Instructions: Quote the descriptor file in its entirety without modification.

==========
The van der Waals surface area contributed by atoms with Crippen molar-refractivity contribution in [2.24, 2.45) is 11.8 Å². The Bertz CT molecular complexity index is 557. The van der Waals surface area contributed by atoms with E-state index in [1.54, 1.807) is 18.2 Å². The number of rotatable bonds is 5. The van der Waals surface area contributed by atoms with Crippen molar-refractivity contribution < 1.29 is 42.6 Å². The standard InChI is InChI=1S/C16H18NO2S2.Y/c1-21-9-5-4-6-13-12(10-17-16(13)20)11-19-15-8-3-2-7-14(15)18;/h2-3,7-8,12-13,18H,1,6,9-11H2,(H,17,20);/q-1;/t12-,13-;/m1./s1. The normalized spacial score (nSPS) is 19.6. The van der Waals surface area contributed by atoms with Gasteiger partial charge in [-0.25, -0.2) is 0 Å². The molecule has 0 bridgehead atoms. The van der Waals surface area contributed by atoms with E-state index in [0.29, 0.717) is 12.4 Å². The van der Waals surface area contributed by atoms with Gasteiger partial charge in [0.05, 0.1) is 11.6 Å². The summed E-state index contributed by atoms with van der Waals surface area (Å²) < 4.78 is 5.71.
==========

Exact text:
The van der Waals surface area contributed by atoms with Crippen molar-refractivity contribution in [2.24, 2.45) is 11.8 Å². The Bertz CT molecular complexity index is 557. The van der Waals surface area contributed by atoms with E-state index in [1.54, 1.807) is 18.2 Å². The number of rotatable bonds is 5. The van der Waals surface area contributed by atoms with Crippen molar-refractivity contribution < 1.29 is 42.6 Å². The standard InChI is InChI=1S/C16H18NO2S2.Y/c1-21-9-5-4-6-13-12(10-17-16(13)20)11-19-15-8-3-2-7-14(15)18;/h2-3,7-8,12-13,18H,1,6,9-11H2,(H,17,20);/q-1;/t12-,13-;/m1./s1. The normalized spacial score (nSPS) is 19.6. The van der Waals surface area contributed by atoms with Gasteiger partial charge in [-0.25, -0.2) is 0 Å². The molecule has 0 bridgehead atoms. The van der Waals surface area contributed by atoms with E-state index in [0.29, 0.717) is 12.4 Å². The van der Waals surface area contributed by atoms with Gasteiger partial charge in [0.05, 0.1) is 11.6 Å². The summed E-state index contributed by atoms with van der Waals surface area (Å²) < 4.78 is 5.71.